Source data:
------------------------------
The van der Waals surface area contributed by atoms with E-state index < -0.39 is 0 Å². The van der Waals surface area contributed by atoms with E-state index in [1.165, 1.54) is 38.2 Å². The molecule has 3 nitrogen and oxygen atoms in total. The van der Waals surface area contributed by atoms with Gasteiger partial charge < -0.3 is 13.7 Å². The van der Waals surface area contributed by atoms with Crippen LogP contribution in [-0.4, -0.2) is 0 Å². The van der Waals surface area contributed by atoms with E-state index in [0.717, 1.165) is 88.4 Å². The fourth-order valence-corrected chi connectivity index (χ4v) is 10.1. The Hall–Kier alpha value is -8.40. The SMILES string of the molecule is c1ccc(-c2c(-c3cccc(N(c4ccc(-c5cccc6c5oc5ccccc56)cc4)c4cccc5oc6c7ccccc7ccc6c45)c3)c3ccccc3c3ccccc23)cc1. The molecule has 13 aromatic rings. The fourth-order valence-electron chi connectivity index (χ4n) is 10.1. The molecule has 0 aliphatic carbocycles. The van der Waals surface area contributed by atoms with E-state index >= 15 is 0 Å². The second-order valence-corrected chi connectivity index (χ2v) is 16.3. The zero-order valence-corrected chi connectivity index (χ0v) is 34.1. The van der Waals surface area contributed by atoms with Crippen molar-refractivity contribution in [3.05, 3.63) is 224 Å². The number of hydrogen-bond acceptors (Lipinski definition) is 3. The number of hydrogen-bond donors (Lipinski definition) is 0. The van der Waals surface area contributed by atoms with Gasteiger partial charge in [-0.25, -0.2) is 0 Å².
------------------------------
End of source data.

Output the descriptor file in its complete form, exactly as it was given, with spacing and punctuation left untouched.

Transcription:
The van der Waals surface area contributed by atoms with E-state index < -0.39 is 0 Å². The van der Waals surface area contributed by atoms with E-state index in [1.165, 1.54) is 38.2 Å². The molecule has 3 nitrogen and oxygen atoms in total. The van der Waals surface area contributed by atoms with Gasteiger partial charge < -0.3 is 13.7 Å². The van der Waals surface area contributed by atoms with Crippen LogP contribution in [-0.4, -0.2) is 0 Å². The van der Waals surface area contributed by atoms with E-state index in [0.717, 1.165) is 88.4 Å². The fourth-order valence-corrected chi connectivity index (χ4v) is 10.1. The Hall–Kier alpha value is -8.40. The SMILES string of the molecule is c1ccc(-c2c(-c3cccc(N(c4ccc(-c5cccc6c5oc5ccccc56)cc4)c4cccc5oc6c7ccccc7ccc6c45)c3)c3ccccc3c3ccccc23)cc1. The molecule has 13 aromatic rings. The fourth-order valence-electron chi connectivity index (χ4n) is 10.1. The molecule has 0 aliphatic carbocycles. The van der Waals surface area contributed by atoms with E-state index >= 15 is 0 Å². The second-order valence-corrected chi connectivity index (χ2v) is 16.3. The zero-order valence-corrected chi connectivity index (χ0v) is 34.1. The van der Waals surface area contributed by atoms with Crippen molar-refractivity contribution in [3.05, 3.63) is 224 Å². The number of hydrogen-bond acceptors (Lipinski definition) is 3. The number of hydrogen-bond donors (Lipinski definition) is 0. The van der Waals surface area contributed by atoms with Gasteiger partial charge in [-0.25, -0.2) is 0 Å².